- 'Fantastic Voyage' to Approach Sci-Fi Realm
LEICESTER, England, July 7, 2006 -- A three-nation consortium is planning a "fantastic voyage" to explore empty space -- with potential benefits that have previously been explored only in science fiction.
The program, Nanocase, will use the ultrahigh vacuum atomic force microscope at the University of Leicester Physics and Astronomy Department to make very high-precision Casimir force measurements in nonsimple cavities and to assess the utility of the force in providing a method for contactless transmission in nanomachines.
The project, which will be lead by the University of Leicester, aims to delve into a "void" -- an empty space in which atoms move -- that has a large intrinsic energy density known as zero-point energy. The university will have a lead role in performing Casimir force measurements in novel geometries, it said in a statement. The Casimir force is a mysterious interaction between objects that arises directly from the quantum properties of the so-called void.
The research team carrying out this work has received a grant of 800,000 euros (about $1 million) from the European framework 6 NEST (New and Emerging Science and Technology) program to lead a consortium from three countries the UK, France and Sweden. The other Nanocase partner institutions are the University of Birmingham, England; Université Pierre et Marie Curie, France; and Linköping University, Sweden.
Chris Binns, a professor of nanoscience at the University of Leicester, said, "In classical physics, the void is a simple absence of all matter and energy, while quantum theory tells us that in fact it is a seething mass of quantum particles that constantly appear into and disappear from our observable universe. This gives the void an unimaginably large energy density."
He said the research will help to overcome a fundamental problem of all nanomachines, the individual components of whiuchare the size of molecules: At that size, everything is "sticky," and any components that come into contact stick together. If a method can be found to transmit force across a small gap without contact, then it may be possible to construct nanomachines that work freely without gumming up.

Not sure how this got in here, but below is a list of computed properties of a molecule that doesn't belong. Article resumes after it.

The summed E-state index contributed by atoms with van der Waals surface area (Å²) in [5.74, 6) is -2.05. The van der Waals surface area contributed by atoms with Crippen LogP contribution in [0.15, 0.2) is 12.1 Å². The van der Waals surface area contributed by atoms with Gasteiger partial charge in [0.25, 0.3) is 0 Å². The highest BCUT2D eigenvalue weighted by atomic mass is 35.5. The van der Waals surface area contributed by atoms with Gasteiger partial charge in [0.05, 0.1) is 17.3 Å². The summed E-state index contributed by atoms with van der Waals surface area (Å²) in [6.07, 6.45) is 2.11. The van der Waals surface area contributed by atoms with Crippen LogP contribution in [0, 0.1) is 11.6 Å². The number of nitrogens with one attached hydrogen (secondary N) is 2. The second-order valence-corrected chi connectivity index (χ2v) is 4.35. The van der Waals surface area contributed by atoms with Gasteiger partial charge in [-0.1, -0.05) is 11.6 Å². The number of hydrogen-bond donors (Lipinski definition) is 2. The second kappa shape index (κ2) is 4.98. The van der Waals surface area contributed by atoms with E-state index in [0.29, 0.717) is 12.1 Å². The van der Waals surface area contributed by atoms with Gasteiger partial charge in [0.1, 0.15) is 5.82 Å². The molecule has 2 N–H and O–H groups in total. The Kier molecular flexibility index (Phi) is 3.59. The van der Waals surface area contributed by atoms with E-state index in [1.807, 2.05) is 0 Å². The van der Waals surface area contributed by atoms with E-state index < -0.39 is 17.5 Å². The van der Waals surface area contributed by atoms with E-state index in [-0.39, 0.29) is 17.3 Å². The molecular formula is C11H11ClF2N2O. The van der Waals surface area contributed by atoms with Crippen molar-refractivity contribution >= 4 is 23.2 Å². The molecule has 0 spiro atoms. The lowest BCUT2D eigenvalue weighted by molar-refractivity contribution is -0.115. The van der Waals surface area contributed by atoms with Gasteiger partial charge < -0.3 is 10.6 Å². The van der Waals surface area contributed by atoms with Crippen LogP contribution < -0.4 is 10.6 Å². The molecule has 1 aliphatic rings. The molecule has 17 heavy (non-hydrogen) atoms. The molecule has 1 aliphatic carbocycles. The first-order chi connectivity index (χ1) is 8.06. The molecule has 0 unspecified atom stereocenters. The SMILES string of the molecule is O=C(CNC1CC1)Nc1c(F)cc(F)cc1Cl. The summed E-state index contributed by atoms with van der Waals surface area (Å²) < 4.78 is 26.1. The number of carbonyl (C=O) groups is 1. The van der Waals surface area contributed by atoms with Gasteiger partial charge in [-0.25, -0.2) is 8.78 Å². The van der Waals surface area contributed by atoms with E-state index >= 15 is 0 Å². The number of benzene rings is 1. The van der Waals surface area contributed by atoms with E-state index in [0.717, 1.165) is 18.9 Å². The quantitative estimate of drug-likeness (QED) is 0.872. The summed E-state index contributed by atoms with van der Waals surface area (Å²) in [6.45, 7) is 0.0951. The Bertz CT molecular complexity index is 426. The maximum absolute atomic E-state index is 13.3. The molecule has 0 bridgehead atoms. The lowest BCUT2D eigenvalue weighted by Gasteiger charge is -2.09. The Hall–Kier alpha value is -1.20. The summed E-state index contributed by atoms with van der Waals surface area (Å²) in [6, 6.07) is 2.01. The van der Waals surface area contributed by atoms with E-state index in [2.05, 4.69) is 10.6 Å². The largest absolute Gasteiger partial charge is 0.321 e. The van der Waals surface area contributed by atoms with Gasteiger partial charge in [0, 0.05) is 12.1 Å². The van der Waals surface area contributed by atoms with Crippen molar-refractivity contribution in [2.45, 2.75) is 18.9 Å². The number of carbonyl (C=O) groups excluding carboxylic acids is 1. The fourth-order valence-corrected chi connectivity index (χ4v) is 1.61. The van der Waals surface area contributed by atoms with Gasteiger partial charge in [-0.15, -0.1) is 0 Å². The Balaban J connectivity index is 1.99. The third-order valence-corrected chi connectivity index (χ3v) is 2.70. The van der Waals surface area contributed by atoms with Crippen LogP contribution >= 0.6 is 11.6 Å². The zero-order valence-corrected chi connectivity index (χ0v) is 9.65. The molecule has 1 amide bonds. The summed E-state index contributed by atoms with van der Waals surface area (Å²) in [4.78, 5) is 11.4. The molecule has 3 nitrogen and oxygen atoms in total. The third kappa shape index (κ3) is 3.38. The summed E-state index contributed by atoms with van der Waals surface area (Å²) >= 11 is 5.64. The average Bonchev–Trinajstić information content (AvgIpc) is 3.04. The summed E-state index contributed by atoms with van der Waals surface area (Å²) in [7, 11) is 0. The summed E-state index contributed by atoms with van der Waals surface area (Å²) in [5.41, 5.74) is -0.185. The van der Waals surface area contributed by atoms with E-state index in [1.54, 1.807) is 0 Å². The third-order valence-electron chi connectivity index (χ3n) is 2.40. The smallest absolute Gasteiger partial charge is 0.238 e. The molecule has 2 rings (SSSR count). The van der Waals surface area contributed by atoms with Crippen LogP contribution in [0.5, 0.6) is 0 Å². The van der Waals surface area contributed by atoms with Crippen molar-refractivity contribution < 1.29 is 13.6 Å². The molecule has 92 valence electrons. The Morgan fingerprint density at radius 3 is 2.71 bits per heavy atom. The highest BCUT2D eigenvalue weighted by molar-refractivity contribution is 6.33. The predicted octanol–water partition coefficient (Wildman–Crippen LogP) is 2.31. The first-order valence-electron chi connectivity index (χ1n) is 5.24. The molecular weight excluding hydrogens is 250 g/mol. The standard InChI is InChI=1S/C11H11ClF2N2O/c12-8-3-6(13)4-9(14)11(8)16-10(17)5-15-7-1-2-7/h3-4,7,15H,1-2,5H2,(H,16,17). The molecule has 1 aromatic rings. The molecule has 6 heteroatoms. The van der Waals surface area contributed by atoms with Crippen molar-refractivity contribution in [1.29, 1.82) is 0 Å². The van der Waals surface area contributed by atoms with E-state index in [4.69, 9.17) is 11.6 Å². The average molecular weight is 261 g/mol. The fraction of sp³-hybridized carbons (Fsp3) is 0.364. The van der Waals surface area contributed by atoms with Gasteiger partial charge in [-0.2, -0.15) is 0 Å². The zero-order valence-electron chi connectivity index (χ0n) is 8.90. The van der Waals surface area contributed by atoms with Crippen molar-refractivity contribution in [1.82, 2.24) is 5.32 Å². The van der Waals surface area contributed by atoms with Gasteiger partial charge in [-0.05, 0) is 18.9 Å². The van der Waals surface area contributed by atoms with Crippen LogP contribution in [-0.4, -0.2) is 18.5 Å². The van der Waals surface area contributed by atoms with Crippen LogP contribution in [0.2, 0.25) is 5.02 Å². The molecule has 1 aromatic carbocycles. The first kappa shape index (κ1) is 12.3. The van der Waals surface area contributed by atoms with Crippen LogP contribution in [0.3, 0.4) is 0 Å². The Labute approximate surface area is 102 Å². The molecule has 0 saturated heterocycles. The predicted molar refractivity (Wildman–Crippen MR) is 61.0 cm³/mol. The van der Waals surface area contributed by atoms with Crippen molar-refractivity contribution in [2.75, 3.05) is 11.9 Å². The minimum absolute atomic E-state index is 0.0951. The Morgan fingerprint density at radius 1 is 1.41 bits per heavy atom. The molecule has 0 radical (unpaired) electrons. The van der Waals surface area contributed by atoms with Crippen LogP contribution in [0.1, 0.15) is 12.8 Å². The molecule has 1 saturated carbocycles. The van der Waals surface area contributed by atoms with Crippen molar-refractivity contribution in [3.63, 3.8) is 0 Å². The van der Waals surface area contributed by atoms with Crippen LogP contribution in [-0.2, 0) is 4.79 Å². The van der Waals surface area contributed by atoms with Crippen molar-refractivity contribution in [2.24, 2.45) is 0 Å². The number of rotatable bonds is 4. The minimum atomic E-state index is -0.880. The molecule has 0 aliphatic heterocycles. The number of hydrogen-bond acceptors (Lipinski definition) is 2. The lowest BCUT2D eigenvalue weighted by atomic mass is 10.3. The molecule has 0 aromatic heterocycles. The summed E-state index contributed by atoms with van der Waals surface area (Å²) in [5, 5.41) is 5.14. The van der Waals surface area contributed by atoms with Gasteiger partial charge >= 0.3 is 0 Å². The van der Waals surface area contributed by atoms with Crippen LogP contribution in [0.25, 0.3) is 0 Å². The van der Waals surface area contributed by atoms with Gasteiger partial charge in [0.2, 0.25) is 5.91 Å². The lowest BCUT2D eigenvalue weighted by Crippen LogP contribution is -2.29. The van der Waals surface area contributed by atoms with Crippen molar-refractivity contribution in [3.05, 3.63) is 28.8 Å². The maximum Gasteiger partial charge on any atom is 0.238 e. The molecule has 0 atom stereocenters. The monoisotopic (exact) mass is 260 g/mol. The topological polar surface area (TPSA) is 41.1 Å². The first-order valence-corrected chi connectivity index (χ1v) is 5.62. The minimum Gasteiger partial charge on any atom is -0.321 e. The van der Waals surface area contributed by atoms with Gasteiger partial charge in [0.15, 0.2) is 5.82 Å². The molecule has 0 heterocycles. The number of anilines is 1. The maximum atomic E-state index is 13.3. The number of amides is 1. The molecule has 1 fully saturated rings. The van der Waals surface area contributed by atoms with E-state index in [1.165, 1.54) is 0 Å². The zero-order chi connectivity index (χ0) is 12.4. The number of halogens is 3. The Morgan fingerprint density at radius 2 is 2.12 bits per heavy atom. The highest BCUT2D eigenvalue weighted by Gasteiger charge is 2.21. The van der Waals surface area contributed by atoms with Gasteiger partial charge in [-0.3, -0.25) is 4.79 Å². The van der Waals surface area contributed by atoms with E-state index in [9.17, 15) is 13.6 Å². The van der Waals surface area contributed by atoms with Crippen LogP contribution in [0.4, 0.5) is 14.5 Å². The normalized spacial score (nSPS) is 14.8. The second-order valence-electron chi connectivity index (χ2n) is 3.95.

Such machines are the stuff of science fiction at present, and a long way off, but possible uses include the ability to rebuild damaged human cells at the molecular level, Binns said.
"In a sense, the actual value of the zero-point energy is not important, because everything we know about is on top of it. According to quantum field theory, every particle is an excitation (a wave) of an underlying field (for example, the electromagnetic field) in the void, and it is only the energy of the wave itself that we can detect," he said.
"A useful analogy is to consider our observable universe as a mass of waves on top of an ocean, whose depth is immaterial. Our senses and all our instruments can only directly detect the waves, so it seems that trying to probe whatever lies beneath, the void itself, is hopeless. Not quite so. There are subtle effects of the zero-point energy that do lead to detectable phenomena in our observable universe."
For example, he said, Dutch physicist Hendrik Casimir predicted a force in 1948 that arises from the zero-point energy. "If you place two mirrors facing each other in empty space, they produce a disturbance in the quantum fluctuations that results in a pressure pushing the mirrors together," Blinn said.
"Detecting the Casimir force, however, is not easy, as it only becomes significant if the mirrors approach to within less that 1 micrometer (about a 50th the width of a human hair). Producing sufficiently parallel surfaces to the precision required has had to wait for the emergence of the tools of nanotechnology to make accurate measurements of the force."
The instrumentation at the University of Leicester will enable researchers to extend measurements to yet more complex shapes and, for the first time, to search for a way to reverse the Casimir force.
This would be a ground-breaking discovery, Blinn said, since the Casimir force is a fundamental property of the void, and reversing it is akin to reversing gravity. Technologically, this would only have relevance at very small distances, but it would revolutionize the design of micromachines and nanomachines.
For more information, visit: www.le.ac.uk
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